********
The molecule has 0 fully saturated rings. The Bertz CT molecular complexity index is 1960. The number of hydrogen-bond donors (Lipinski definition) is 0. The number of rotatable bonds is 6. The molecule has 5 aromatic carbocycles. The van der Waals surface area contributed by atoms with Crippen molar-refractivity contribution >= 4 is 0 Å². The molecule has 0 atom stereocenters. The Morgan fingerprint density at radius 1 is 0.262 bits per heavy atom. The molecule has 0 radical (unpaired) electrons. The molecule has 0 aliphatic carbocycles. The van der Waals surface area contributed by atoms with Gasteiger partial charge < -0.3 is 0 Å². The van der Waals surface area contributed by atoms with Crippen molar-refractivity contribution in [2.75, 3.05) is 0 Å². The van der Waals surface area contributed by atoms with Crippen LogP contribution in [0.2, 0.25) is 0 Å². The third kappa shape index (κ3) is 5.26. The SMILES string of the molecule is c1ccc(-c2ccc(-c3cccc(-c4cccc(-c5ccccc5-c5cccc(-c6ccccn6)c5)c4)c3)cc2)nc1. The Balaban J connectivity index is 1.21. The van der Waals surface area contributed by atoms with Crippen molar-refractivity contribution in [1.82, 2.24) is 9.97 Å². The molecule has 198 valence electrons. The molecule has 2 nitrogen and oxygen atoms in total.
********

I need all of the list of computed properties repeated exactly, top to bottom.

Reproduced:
The molecule has 0 fully saturated rings. The Bertz CT molecular complexity index is 1960. The number of hydrogen-bond donors (Lipinski definition) is 0. The number of rotatable bonds is 6. The molecule has 5 aromatic carbocycles. The van der Waals surface area contributed by atoms with Crippen molar-refractivity contribution >= 4 is 0 Å². The molecule has 0 atom stereocenters. The Morgan fingerprint density at radius 1 is 0.262 bits per heavy atom. The molecule has 0 radical (unpaired) electrons. The molecule has 0 aliphatic carbocycles. The van der Waals surface area contributed by atoms with Gasteiger partial charge < -0.3 is 0 Å². The van der Waals surface area contributed by atoms with Crippen molar-refractivity contribution in [2.75, 3.05) is 0 Å². The van der Waals surface area contributed by atoms with Crippen LogP contribution in [0.2, 0.25) is 0 Å². The third kappa shape index (κ3) is 5.26. The SMILES string of the molecule is c1ccc(-c2ccc(-c3cccc(-c4cccc(-c5ccccc5-c5cccc(-c6ccccn6)c5)c4)c3)cc2)nc1. The Balaban J connectivity index is 1.21. The van der Waals surface area contributed by atoms with Crippen molar-refractivity contribution in [1.82, 2.24) is 9.97 Å². The molecule has 198 valence electrons. The molecule has 2 nitrogen and oxygen atoms in total.